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6 ways with a can of coconut milk
February 14, 2018, 4:34 pm

If the closest you have come to a can of coconut milk is a takeout container of Thai chicken curry, you are missing out a wholesome flavor and richness. Coconut milk is responsible for a wealth of flavorful dishes that range from sweet, rich ice-creams to spicy dips and soothing soups.

But what exactly is it? Not to be confused with coconut water, which comes from the center of young green coconuts, coconut milk is made from grated and pressed coconut. And, thanks to a high fat content, it has a rich, mildly sweet flavor and creamy texture that is remarkably similar to dairy milks.

Sometimes, if the canned coconut milk does not contain stabilizers, the milk will separate into two layers: a thin watery milk topped with dense cream. Some recipes call for using just the cream, while in other cases, you can simply stir and shake the contents of the can until they are evenly combined.

So now that you have an idea of what coconut milk is, here is what you can do with it.

Use it as a dairy substitute: Coconut milk can be used as a lactose-free, vegan milk substitute in countless capacities: stir it into your coffee, whip it into cream, add it to baked goods, or make it into a yogurt. And if your diet excludes dairy, you may just be surprised by how smooth and creamy dairy-free ice cream can get, whether it is salted peanut butter, mint chip, or simple classics like chocolate and vanilla.

Make dips and sauces: Coconut milk on its own might make a pretty unmemorable dip, but add in some sweeteners or savory spices and it is a whole different story. One way is to simmer it with red curry paste until thickened and then liven it up with lime juice, soy sauce, ginger, honey, and fish sauce in a dipping sauce for dumplings. Or change tacks entirely and boil it up with sweetened condensed milk, butter, and a pinch of salt for a sticky-sweet sauce perfect for drizzling all over grilled pineapple, or pretty much any dessert you please.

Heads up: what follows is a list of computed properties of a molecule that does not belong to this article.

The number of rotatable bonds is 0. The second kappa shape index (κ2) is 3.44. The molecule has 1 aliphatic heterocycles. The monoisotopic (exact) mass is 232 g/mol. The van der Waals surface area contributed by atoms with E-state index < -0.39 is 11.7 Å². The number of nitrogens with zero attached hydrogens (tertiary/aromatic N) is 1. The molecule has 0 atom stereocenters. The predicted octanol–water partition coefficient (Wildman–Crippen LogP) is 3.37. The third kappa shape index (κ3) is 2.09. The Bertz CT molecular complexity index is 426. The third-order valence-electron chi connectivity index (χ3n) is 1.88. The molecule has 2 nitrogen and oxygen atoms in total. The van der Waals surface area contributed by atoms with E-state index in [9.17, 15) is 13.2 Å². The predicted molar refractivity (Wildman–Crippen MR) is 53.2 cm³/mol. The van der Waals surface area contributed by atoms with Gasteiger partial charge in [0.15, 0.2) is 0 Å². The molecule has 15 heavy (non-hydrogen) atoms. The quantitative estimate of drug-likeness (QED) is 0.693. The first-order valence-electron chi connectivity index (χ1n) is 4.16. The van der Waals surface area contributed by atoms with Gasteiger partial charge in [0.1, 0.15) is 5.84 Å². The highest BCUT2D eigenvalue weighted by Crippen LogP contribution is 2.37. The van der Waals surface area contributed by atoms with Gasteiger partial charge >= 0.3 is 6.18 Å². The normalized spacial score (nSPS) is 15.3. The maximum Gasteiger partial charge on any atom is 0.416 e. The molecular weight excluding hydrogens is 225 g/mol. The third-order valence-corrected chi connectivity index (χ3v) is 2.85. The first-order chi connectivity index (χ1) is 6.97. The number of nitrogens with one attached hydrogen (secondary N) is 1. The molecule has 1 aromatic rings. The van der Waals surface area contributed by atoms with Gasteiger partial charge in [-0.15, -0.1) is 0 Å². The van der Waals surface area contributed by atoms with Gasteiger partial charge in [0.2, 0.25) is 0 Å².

Drinks with coconut milk: If you are left with just a little bit of leftover coconut milk and forever stumped on what to do with it, stirring or blending it into a drink is always a great idea. It gives breakfast smoothies more body and richness, while the extra fat keeps you full. You can even swap it with regular milk when making any kind of milkshake.

Pair it with seafood: Seafood loves all things coconut milk — the kind that spans ceviches and curries, noodles and stir-fries. Combine it with curry paste and use it to steam some Thai-style mussels, sauce up some rice noodles and shrimp, dress a quinoa-seafood salad, or complete a bowl of DIY instant noodles.

Not a fan of curry paste? Try coconut milk as a poaching liquid for some fish simmered in coconut milk with lemongrass, lime, cilantro, and fish sauce. It also makes a great base for a coconut clam stew seasoned with ginger and turmeric, or an Indian-style shrimp soup.



















And yes, curries: The concept of curry speaks spicy-sweet, thick, creamy, slightly nutty sauce that coats everything from chickpeas and cashews to chicken and potatoes.

Rich Desserts: Coconut is a great dairy substitute. It can be used to prepare layered puddings, coconut custard pie, and saucy coconut- enhanced islas flotantes (also known as floating island, a dessert of French origin, consisting of meringue floating on crème anglaise). In Thailand, a sweet coconut milk custard called sangkhaya is used as a dip for white bread.


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